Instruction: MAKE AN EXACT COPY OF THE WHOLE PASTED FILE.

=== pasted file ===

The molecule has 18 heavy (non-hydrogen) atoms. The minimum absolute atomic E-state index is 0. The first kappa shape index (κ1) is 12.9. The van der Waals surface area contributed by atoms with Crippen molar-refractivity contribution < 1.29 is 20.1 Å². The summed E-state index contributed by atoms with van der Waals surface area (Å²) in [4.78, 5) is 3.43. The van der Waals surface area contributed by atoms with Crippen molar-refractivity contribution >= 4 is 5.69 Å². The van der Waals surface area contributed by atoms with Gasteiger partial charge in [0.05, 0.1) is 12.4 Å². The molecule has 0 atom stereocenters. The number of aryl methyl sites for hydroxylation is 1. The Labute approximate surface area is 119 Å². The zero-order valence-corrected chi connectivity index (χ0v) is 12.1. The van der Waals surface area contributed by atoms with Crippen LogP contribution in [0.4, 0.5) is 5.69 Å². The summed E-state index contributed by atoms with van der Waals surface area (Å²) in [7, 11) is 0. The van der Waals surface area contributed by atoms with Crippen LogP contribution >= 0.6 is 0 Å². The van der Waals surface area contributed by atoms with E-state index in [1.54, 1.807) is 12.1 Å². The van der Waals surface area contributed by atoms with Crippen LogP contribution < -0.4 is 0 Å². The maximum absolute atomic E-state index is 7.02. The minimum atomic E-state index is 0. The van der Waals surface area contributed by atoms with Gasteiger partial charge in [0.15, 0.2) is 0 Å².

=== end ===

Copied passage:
The molecule has 18 heavy (non-hydrogen) atoms. The minimum absolute atomic E-state index is 0. The first kappa shape index (κ1) is 12.9. The van der Waals surface area contributed by atoms with Crippen molar-refractivity contribution < 1.29 is 20.1 Å². The summed E-state index contributed by atoms with van der Waals surface area (Å²) in [4.78, 5) is 3.43. The van der Waals surface area contributed by atoms with Crippen molar-refractivity contribution >= 4 is 5.69 Å². The van der Waals surface area contributed by atoms with Gasteiger partial charge in [0.05, 0.1) is 12.4 Å². The molecule has 0 atom stereocenters. The number of aryl methyl sites for hydroxylation is 1. The Labute approximate surface area is 119 Å². The zero-order valence-corrected chi connectivity index (χ0v) is 12.1. The van der Waals surface area contributed by atoms with Crippen LogP contribution in [0.4, 0.5) is 5.69 Å². The summed E-state index contributed by atoms with van der Waals surface area (Å²) in [7, 11) is 0. The van der Waals surface area contributed by atoms with Crippen LogP contribution >= 0.6 is 0 Å². The van der Waals surface area contributed by atoms with E-state index in [1.54, 1.807) is 12.1 Å². The van der Waals surface area contributed by atoms with Crippen LogP contribution < -0.4 is 0 Å². The maximum absolute atomic E-state index is 7.02. The minimum atomic E-state index is 0. The van der Waals surface area contributed by atoms with Gasteiger partial charge in [0.15, 0.2) is 0 Å².